A worker clears a conveyer belt used to transport coal, near a coal mine at Datong, in China's northern Shanxi province.
Photograph by Greg Baker — AFP via Getty Images
By Winter Nie
March 4, 2016

When the bubble burst on Shanghai’s Stock Exchange last summer, China’s government was criticized for a lack of transparency. Not knowing what to expect next, thousands of shareholders bailed out, and for a while, it looked as though the renminbi (RMB) might teeter on the edge of free fall. With the Chinese economy now going through a long overdue deceleration after years of unprecedented growth, Beijing appears determined not to make the same mistake twice. The announcement of dramatic cuts in steel and coal production on Monday took advantage of a state visit by U.S. Treasury Secretary Jack Lew to guarantee widespread news coverage. The need for a radical reform to ensure a soft landing has been recognized for a long time, and China is trying to adjust to a “new normal,” or a more realistic growth rate that is both sustainable and likely to lead to greater economic stability for everyone concerned.

While it is still unclear when these cutbacks will actually begin, it is worth noting that the absence of a fixed timeline gives the government a degree of flexibility so it can gauge international and domestic reactions to the news and still make last-minute adjustments. More concrete details are likely to emerge at the presentation of China’s 13th five-year plan at the National People’s Congress on Saturday. Turning an economy as large as China’s around is a bit like altering course on a gigantic ocean liner. It requires space and time to maneuver, and mostly extreme care.

The changes announced so far aim at reducing steel production capacity by 150 million tons and coal by 500 million tons over a three to five-year period. The cuts will eliminate 1.3 million jobs in the coal sector and another 500,000 in the steel industry. Altogether that represents about 15% of both sectors’ workforce. Beijing has officially set aside $15.3 billion to reallocate and retrain workers affected by layoffs in these two industries, and China’s Central Bank injected $100 billion into the economy on Monday to help ease the pain of the transition. And the cuts may eventually go deeper. Reuters, quoting “informed sources” close to the leadership, reported that 5 million to 6 million workers might eventually be affected, and that the cost could go as high as $23 billion.

The cuts target other sectors experiencing oversupply, too, such as cement and shipbuilding. A prime target is China’s so-called “zombie” enterprises. These are state-owned companies that are no longer producing, but keep employees on the books to avoid an unemployment crisis. State-owned enterprises currently account for around 37 million workers and 40% of China’s industrial output. With growth projected to slow to around 6.5% a year and possibly even less, it is increasingly clear that the economy can no longer afford to carry industries that don’t produce. Much of the resistance to change, nevertheless, comes from local governments that fear dealing with the social unrest that is likely to result from mass layoffs. They argue that without help from the central government, reform is likely to be too destabilizing. The $15.3 billion that has been set aside for cutbacks in the steel and coal industries will serve as an emergency fund once the zombie companies pay off their existing debts or declare bankruptcy. Local governments will also be expected to help in resolving these debts.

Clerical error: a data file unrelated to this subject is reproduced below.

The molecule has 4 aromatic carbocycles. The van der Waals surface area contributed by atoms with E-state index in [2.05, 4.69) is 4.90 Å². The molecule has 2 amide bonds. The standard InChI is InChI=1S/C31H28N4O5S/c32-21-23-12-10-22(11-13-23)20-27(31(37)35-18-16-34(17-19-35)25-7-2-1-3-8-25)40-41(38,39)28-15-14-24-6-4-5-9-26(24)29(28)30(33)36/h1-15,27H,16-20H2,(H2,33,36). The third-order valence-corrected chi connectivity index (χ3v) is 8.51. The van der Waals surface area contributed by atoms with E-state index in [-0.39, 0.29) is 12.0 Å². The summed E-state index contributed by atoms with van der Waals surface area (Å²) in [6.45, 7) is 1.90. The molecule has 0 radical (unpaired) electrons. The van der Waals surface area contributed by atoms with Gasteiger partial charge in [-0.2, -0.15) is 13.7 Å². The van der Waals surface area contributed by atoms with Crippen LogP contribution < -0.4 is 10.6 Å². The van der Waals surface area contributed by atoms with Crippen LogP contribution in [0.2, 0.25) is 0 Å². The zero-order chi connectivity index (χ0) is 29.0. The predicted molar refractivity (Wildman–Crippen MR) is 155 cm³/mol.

China has handled mass layoffs in the past. In the five years following the Asian financial crisis in 1998, at least 28 million workers lost their jobs. But China wasn’t as integrated into the world economy back then as it is today, and it was far easier to deal with domestic protest. With some 900 million Chinese connected to the Internet by smartphones or laptops, and social media chat groups gaining popularity, the public is not only more involved in policy issues, but it can also protest with a much greater impact if it feels it is not being treated fairly.

Given these considerations, it’s easy to understand why the government is proceeding with caution. The most likely area for an economic transition and expansion is the service industry, which for the first time last year contributed to more than 50% of China’s GDP. New technologies also offer promising areas for growth. Alibaba, which is driving Internet sales, has created a mini economic boom in a number of previously neglected rural areas.

Transitioning to these new employment options will require retraining and an increased emphasis on education. In that respect, China might take a cue from the United States. At the end of World War II, the U.S. workforce found itself suddenly forced to absorb hundreds of thousands of returning U.S. soldiers. To give itself time to manage their reintegration into the labor force, the government launched the GI Bill and funded thousands of regional colleges and universities, effectively placing veterans on standby. The strategy not only enabled hundreds of thousands of potential workers to improve their skills and capacity, but it also led to the rapid development of many previously neglected rural areas. The result was the creation of a new labor force that was infinitely more adaptable to change. Instead of a drain on the economy, the investment produced an unprecedented economic boom and the rise of a previously untapped market potential.

In China’s case, reform will unquestionably produce a certain amount of pain at first, but in the process it will produce a more stable and sustainable economy that is more in tune with the global marketplace. That alone should make the effort worthwhile.

Winter Nie is a professor at IMD business school in Switzerland.

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